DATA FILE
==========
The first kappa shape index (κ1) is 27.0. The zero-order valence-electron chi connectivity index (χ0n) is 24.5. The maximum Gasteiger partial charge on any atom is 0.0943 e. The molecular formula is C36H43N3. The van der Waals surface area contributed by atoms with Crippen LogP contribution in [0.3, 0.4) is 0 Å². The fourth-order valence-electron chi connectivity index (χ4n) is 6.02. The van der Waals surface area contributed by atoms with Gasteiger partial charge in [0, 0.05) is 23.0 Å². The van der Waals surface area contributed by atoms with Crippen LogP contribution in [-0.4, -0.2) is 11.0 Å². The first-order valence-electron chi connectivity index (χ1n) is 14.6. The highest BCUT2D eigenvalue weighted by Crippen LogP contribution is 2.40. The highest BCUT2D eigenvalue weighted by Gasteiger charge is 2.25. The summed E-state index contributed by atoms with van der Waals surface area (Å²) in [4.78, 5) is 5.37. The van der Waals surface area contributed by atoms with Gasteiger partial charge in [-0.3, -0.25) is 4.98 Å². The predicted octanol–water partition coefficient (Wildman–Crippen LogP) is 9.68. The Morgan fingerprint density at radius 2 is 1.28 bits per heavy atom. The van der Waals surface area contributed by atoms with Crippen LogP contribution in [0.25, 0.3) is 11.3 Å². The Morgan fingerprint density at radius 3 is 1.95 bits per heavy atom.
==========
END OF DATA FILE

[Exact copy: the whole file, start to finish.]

The first kappa shape index (κ1) is 27.0. The zero-order valence-electron chi connectivity index (χ0n) is 24.5. The maximum Gasteiger partial charge on any atom is 0.0943 e. The molecular formula is C36H43N3. The van der Waals surface area contributed by atoms with Crippen LogP contribution in [0.3, 0.4) is 0 Å². The fourth-order valence-electron chi connectivity index (χ4n) is 6.02. The van der Waals surface area contributed by atoms with Gasteiger partial charge in [0, 0.05) is 23.0 Å². The van der Waals surface area contributed by atoms with Crippen LogP contribution in [-0.4, -0.2) is 11.0 Å². The first-order valence-electron chi connectivity index (χ1n) is 14.6. The highest BCUT2D eigenvalue weighted by Crippen LogP contribution is 2.40. The highest BCUT2D eigenvalue weighted by Gasteiger charge is 2.25. The summed E-state index contributed by atoms with van der Waals surface area (Å²) in [4.78, 5) is 5.37. The van der Waals surface area contributed by atoms with Gasteiger partial charge in [-0.3, -0.25) is 4.98 Å². The predicted octanol–water partition coefficient (Wildman–Crippen LogP) is 9.68. The Morgan fingerprint density at radius 2 is 1.28 bits per heavy atom. The van der Waals surface area contributed by atoms with Crippen LogP contribution in [0.25, 0.3) is 11.3 Å². The Morgan fingerprint density at radius 3 is 1.95 bits per heavy atom.